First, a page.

During the many, many years of stadium debates involving the Twins, the club claimed they needed the revenue a new stadium would bring in order to afford to compete for other teams free agents. When the stadium deal was official, the team was quick to clarify that the new revenues wouldn’t mean they were likely to sign other teams’ high priced free agents, but would allow them to keep many more of their own. And for a couple of years, that’s what they’ve certainly done.

    But now, heading in to their 3rd year in the stadium, it appears that virtually all of their own free agents will sign elsewhere because they’ve determined revenues will drop, necessitating a reduced payroll.

    All of this being the case, I really don’t think it’s unreasonable for fans to ask for an explanation.

    In any event, TT, you’re right… wondering what the front office is up to is much of what makes the offseason interesting. I would go further and say that talking, debating, and even arguing about what the club is (or should be) up to is even more fun than just wondering. Fortunately, in this blog, I’ve got a vehicle that allows me to voice my opinion. Is this a great country or what?

  3. Thanks for a good read, I enjoyed it. I think the Twins have told us that the payroll will be about $100 million give or take and since GM Ryan is very conservative from a salary perspective, I expect the opening day salary to be closer to $95 million than to $100 million.
    As was pointed out in the story, Twins revenue will drop, there is no way around it and since the Twins have stated in the past that they use xx% of revenue for their payroll, you have to drop payroll.
    There is a bit of “carrot and stick” thing going on here, you can’t reward a team that went 63-99 with pay raises although some players feel they should get paid just for making the roster and showing up in the club house on game days. In my eyes, a decrease in payroll is justified here.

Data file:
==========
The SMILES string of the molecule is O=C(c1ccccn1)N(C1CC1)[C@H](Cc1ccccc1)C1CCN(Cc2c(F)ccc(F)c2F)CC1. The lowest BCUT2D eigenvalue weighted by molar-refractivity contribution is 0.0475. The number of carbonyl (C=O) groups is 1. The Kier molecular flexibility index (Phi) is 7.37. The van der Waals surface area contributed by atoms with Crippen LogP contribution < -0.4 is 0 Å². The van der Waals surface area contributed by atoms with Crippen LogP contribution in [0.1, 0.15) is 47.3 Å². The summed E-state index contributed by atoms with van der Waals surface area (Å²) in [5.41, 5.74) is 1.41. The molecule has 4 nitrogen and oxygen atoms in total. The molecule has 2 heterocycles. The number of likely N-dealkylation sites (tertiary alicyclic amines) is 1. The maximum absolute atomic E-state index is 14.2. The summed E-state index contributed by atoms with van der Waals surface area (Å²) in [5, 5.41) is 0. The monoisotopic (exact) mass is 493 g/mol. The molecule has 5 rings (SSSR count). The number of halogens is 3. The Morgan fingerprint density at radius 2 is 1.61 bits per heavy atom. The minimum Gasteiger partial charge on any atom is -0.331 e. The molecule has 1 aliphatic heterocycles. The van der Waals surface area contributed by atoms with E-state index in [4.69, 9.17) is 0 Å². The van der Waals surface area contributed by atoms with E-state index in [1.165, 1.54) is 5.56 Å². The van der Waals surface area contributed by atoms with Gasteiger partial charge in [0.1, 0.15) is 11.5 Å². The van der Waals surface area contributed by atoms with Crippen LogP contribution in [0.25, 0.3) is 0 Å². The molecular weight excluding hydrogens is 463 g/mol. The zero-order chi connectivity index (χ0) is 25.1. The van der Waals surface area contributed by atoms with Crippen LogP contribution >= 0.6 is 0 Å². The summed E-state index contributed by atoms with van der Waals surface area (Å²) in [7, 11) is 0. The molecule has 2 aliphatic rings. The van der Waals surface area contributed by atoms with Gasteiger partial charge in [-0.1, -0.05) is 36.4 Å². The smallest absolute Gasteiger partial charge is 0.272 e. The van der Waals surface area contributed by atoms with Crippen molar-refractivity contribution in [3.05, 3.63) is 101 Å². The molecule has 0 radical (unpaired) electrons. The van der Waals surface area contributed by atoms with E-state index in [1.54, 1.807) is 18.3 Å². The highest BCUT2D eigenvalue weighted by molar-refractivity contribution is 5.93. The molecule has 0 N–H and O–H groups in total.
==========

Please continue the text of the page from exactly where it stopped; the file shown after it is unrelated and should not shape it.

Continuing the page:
4. jjswol, that’s a fair point. The thing is, in a fair world, the guys who didn’t perform would be the ones getting paid less, allowing payroll to justifiably be decreased. But this is baseball.

    So if Mauer, Morneau and Nishioka will make the same money and Span, Baker, Liriano, Blackburn and Casilla will actually make more than they made in 2011 (Span’s pay triples, btw), perhaps the only way to make your point with that group of core players is to say, “You didn’t perform last year but we can’t cut your pay, so this year you won’t have guys like Thome, Cuddyer, Kubel and Nathan to fall back on if you don’t perform again. It’s all on you, now. Prove yourselves worthy and we’ll look at adding some more guys to help out.”

    And the more I think about it, the more I think that’s pretty much exactly what the team is telling their “stars”.

  5. I agree. It is unfortunate that the contracts of today do not allow for pay cuts. Hopefully one day the owners will wise up again and write contracts that will allow them to decrease pay just as the contracts can provide bonus pay today based on certain criteria. Then again,the players union will never allow that to happen. But in a perect world……

  6. Indeed. Right now Joe Mauer is thankful he chose baseball over football. His multi-year bajillion $ contract is going to work out better for him than Donovan McNabb’s did.

  7. I enjoyed this greatly. Sums up the frustration of most Twins fans. I hope that Maurer will be able to regain the respect most of us lost for him last year. And hope Morneau and Span recover from the Concussion Syndrome. We surely have the most fragile players in the history of professional baseball.

  8. Enjoyable, Jim. But I’m just not convinced there is any attempt to send a message to the players. The Twins business operates with specific financial disciplines in place. One of those is to spend, ON AVERAGE, no more than 50% of revenues on the 40 man payroll. So, while I agree with you that they are considering a likely falloff in revenue, I don’t believe they have a payroll number set in stone per se. ANd we’ve seen Ryan in action before. He’ll err on the side of losing a specific player rather than overpaying him, because he knows even the Capps and Cuddyers are far more fungible that the players and fans believe them to be.